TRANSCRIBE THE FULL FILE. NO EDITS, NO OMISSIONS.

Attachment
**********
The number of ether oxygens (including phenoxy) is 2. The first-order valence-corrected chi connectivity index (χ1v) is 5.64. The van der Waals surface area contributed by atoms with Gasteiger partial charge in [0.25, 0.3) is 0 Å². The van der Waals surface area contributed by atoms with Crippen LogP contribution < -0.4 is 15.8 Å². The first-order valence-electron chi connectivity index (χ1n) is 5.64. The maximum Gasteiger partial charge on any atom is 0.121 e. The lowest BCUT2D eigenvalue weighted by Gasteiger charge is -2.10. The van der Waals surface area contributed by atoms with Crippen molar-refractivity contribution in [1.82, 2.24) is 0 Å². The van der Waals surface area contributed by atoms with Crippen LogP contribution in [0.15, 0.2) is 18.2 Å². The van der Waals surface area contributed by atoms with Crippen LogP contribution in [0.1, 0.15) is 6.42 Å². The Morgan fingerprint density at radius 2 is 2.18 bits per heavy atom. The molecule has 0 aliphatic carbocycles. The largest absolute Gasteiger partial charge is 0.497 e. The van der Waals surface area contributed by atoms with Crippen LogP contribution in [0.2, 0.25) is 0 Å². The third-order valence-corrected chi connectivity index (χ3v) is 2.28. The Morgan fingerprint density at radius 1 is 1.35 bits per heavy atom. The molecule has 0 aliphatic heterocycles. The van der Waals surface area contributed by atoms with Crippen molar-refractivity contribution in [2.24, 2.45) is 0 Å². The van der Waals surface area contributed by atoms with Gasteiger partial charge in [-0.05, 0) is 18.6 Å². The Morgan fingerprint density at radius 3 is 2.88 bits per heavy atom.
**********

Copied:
The number of ether oxygens (including phenoxy) is 2. The first-order valence-corrected chi connectivity index (χ1v) is 5.64. The van der Waals surface area contributed by atoms with Gasteiger partial charge in [0.25, 0.3) is 0 Å². The van der Waals surface area contributed by atoms with Crippen LogP contribution < -0.4 is 15.8 Å². The first-order valence-electron chi connectivity index (χ1n) is 5.64. The maximum Gasteiger partial charge on any atom is 0.121 e. The lowest BCUT2D eigenvalue weighted by Gasteiger charge is -2.10. The van der Waals surface area contributed by atoms with Crippen molar-refractivity contribution in [1.82, 2.24) is 0 Å². The van der Waals surface area contributed by atoms with Crippen LogP contribution in [0.15, 0.2) is 18.2 Å². The van der Waals surface area contributed by atoms with Crippen LogP contribution in [0.1, 0.15) is 6.42 Å². The Morgan fingerprint density at radius 2 is 2.18 bits per heavy atom. The molecule has 0 aliphatic carbocycles. The largest absolute Gasteiger partial charge is 0.497 e. The van der Waals surface area contributed by atoms with Crippen LogP contribution in [0.2, 0.25) is 0 Å². The third-order valence-corrected chi connectivity index (χ3v) is 2.28. The Morgan fingerprint density at radius 1 is 1.35 bits per heavy atom. The molecule has 0 aliphatic heterocycles. The van der Waals surface area contributed by atoms with Crippen molar-refractivity contribution in [2.24, 2.45) is 0 Å². The van der Waals surface area contributed by atoms with Gasteiger partial charge in [-0.05, 0) is 18.6 Å². The Morgan fingerprint density at radius 3 is 2.88 bits per heavy atom.